When most people think of divorce in Minnesota, their mind immediately goes to the distribution of marital assets: laying claim to the house, cars, cabin, and more. This process can become contentious if both spouses feel entitled to high value assets acquired during the marriage. Assets must be divided equitably, either through an agreement between spouses or at the court’s discretion.
There are challenges that come with the distribution of property in a Minnesota divorce, but it doesn’t need to be an unpleasant process. Here’s what you should know before you start to divvy up your assets.
Fair—But Not Equal Division
Minnesota follows the concept of equitable distribution. If you and your spouse are unable to reach an agreement with regard to your joint property, a judge will order the division along lines of fairness. However, equity does not mean “equal shares.” One or both spouses often end up dissatisfied with the judge’s ruling because they believe they haven’t gotten what they deserve. For this reason, it is extremely important that you hire a divorce law lawyer in Edina who can help craft an argument for equity that meets your property division needs.
It could be that you contributed more financially during your marriage and want your divorce agreement to reflect that. Or, you may be a stay at home parent who needs some time to get back on your feet, and you want to keep the house in the meantime. Whatever your needs when it comes to the marital assets, the right family law firm in Edina can help you prepare your case.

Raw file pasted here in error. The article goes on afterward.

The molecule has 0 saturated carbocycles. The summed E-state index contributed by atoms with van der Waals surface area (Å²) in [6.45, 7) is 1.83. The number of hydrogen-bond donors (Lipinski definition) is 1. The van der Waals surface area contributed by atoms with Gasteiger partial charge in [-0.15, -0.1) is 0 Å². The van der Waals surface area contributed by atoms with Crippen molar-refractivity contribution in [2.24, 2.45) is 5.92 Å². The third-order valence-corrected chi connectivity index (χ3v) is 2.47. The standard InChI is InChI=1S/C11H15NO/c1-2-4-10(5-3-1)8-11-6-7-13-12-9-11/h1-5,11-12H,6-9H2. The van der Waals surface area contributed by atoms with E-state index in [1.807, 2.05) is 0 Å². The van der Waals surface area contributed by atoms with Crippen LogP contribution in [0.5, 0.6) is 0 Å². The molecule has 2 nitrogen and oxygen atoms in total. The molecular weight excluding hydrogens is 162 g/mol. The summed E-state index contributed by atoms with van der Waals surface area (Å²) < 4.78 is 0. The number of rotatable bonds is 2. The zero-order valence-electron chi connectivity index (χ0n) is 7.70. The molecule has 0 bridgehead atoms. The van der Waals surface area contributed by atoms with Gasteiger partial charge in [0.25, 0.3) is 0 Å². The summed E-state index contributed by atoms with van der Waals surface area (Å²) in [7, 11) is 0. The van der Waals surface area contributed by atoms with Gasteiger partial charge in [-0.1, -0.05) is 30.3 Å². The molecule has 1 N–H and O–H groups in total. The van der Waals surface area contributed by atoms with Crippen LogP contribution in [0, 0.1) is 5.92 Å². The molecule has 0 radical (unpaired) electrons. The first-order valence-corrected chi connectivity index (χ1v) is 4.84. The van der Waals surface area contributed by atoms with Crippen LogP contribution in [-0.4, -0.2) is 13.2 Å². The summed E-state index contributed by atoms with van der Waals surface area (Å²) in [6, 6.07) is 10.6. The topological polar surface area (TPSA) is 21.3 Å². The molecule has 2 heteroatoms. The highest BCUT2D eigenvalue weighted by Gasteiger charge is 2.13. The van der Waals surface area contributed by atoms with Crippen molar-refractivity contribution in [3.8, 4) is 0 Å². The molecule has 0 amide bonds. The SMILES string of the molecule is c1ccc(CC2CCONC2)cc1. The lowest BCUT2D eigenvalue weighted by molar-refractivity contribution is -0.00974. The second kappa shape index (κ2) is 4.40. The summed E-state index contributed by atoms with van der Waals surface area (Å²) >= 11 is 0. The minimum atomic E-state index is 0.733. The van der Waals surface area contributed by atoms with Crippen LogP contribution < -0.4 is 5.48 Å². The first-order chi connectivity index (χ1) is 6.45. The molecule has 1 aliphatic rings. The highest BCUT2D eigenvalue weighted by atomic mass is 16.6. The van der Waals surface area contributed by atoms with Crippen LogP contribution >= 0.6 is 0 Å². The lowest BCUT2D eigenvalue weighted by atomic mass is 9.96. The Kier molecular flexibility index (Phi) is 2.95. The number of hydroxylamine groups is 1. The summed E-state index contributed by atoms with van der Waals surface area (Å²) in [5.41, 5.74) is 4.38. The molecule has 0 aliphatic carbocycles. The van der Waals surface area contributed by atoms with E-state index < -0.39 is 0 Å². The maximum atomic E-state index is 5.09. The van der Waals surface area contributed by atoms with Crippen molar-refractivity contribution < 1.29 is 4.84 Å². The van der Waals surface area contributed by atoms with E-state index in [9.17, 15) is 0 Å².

Notable Challenges During Asset Distribution
Edina MN family law attorneys see a few of the same issues with asset distribution happening over and over. For example, the process can be complicated if there is income disparity between the spouses, or if one party has significant premarital property that must be excluded from the divorce settlement.
In the case of the former, spousal support may come into play by the conclusion of the divorce. This is treated separately from asset distribution, but one can be used to negotiate the other if needed. Maybe you earn significantly less than your spouse but would like to keep your home, which is paid off. Your attorney may attempt to negotiate an agreement where you waive your right to spousal support in exchange for the home. As long as you and your spouse agree on the outcome, most areas of your divorce can be negotiated.
In-Court Divorce vs. Negotiations
As soon as you decide to get a divorce, you’ll have to consider whether you want to attempt mediation or would prefer to head straight to court. Both have benefits and potential issues. Taking your case to trial means a judge will be responsible for making important decisions that you may not like. These decisions will have implications for years to come. However, it may be the only way to deal with an uncooperative ex, and it could ultimately minimize your stress and heartache. In addition, sometimes a winning result can only be obtained by presenting the evidence to a judge.
Resolving issues via negotiated agreement allows you to have input and participate in the decisions that will affect you and your family. However, depending on the power dynamics of the marriage, it may be difficult for you to stand your ground. It’s never a good idea to be pushed around during negotiations, and it’s nearly impossible to get what you deserve without the assistance of an Edina, MN family law attorney. That’s why your first call should be to an attorney, even if you’re hoping to resolve your divorce in mediation.
Choose attorney Willow Anderson for impeccable legal representation during your divorce. Willow has over 20 years in the legal industry helping her clients navigate asset division and all other aspects of divorce. She’ll make the process work for you. Give us a call to schedule a free consultation: (612) 843-2355.